Getting Ahead of Lead in Brass

Attention Drinking Water Operators! Have you heard about the Reduction of Lead in Drinking Water Act? Do you have questions about your inventory and how this will affect existing and new brass installations?

In January 2011, the Reduction of Lead in Drinking Water Act legislation was enacted, which reduces the allowable lead content of wetted surfaces in drinking water pipes, pipe fittings and plumbing fixtures. This act prohibits the sale and installation of valves, fittings and fixtures with a weighted lead content of more than 0.25 percent for any use with potable water after January 2014.

The Division of Water (DOW) and Division of Compliance Assistance (DCA) have recently received telephone calls asking for more information. Our current understanding of this legislation is that it does not affect existing or in-place installations. The legislation becomes effective Jan. 4, 2014; therefore, any new installations after this date must comply with the standard. Failing to have a plan for depleting and/or switching out your inventory could have financial consequences by leaving you with a large inventory of useless, nonsalable, leaded brass. In general, no-lead alloy products cost 25–40 percent more than the products currently in inventory. There is some optimism that this price differential will decrease as supply catches up with demand.

For those systems wondering how to accomplish this inventory switch, the state of California is a successful model. California systems accomplished their goals by being proactive and implementing a business plan to purge inventory ahead of their new state law’s effective date. DOW and DCA realize this will be more challenging and difficult for Kentucky systems due to the fact that the federal law is nationwide, and shipping old inventory to neighboring states will not be an option. The products affected by this legislation include all valves, fittings or fixtures that come into contact with potable water, except those excluded per federal public law. This includes corporation stops, curb stops, service fittings and couplings, meter valves, meter couplings, copper meter setters and insetters, meter yoke valves, check valves, backflow valves and more. This also includes any plumbing valves and fittings inside a home that come into contact with potable water.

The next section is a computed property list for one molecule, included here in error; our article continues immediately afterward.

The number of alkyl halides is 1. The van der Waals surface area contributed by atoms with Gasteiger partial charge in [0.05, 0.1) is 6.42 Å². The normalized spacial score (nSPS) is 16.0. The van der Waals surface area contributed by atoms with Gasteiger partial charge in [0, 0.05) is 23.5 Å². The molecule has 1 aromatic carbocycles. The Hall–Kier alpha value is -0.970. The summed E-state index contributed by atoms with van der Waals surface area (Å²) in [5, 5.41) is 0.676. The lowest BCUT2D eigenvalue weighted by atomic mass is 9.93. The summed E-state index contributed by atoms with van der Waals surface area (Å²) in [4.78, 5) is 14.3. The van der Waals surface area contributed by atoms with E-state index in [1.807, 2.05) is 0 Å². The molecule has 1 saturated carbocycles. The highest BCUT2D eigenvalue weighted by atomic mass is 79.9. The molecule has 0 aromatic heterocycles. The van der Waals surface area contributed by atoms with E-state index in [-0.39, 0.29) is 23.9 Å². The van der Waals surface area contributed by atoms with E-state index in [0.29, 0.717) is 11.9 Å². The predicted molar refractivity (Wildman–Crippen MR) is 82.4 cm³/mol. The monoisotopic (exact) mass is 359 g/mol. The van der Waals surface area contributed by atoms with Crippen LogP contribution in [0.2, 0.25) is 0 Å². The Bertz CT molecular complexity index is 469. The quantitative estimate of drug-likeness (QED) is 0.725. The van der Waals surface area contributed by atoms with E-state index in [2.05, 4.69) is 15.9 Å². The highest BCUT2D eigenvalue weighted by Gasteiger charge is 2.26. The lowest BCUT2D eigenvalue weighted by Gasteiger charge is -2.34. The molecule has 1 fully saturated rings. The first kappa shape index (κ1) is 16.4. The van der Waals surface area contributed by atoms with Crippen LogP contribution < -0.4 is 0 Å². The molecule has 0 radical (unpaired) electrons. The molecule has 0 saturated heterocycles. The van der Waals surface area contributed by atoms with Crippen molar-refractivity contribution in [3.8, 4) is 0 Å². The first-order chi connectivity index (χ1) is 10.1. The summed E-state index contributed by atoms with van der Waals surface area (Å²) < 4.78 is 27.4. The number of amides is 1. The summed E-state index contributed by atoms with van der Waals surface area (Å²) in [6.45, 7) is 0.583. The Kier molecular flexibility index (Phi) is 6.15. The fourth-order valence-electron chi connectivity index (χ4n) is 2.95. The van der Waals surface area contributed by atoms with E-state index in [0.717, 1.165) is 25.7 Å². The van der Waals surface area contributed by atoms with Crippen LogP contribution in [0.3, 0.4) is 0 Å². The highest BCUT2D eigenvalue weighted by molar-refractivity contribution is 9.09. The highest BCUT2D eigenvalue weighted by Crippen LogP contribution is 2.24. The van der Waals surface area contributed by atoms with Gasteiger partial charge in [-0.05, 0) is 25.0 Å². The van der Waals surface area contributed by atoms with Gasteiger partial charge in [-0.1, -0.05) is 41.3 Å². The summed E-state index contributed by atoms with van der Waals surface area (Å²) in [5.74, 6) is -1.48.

DOW and DCA will be working together to provide operators and systems with recommendations on how to best manage these upcoming requirements. The U.S. Environmental Protection Agency is in discussions with the certifying organizations (such as NSF International, United Laboratories) on new materials and equipment that meet the new lead reduction standard, as well as on evaluating current inventory for potential compliance. Later this spring, DOW will be meeting with other state directors to discuss implications and best management practices regarding these proposed changes.

Stay tuned for future blog posts and fact sheets from DOW and DCA regarding the “No Lead in Brass” requirements. DCA does not endorse any particular product or service, but for more information, please visit the following links:

In the meantime, if you have specific concerns or questions, please email DCA at or contact Julie Roney of DOW at 502-564-3410.

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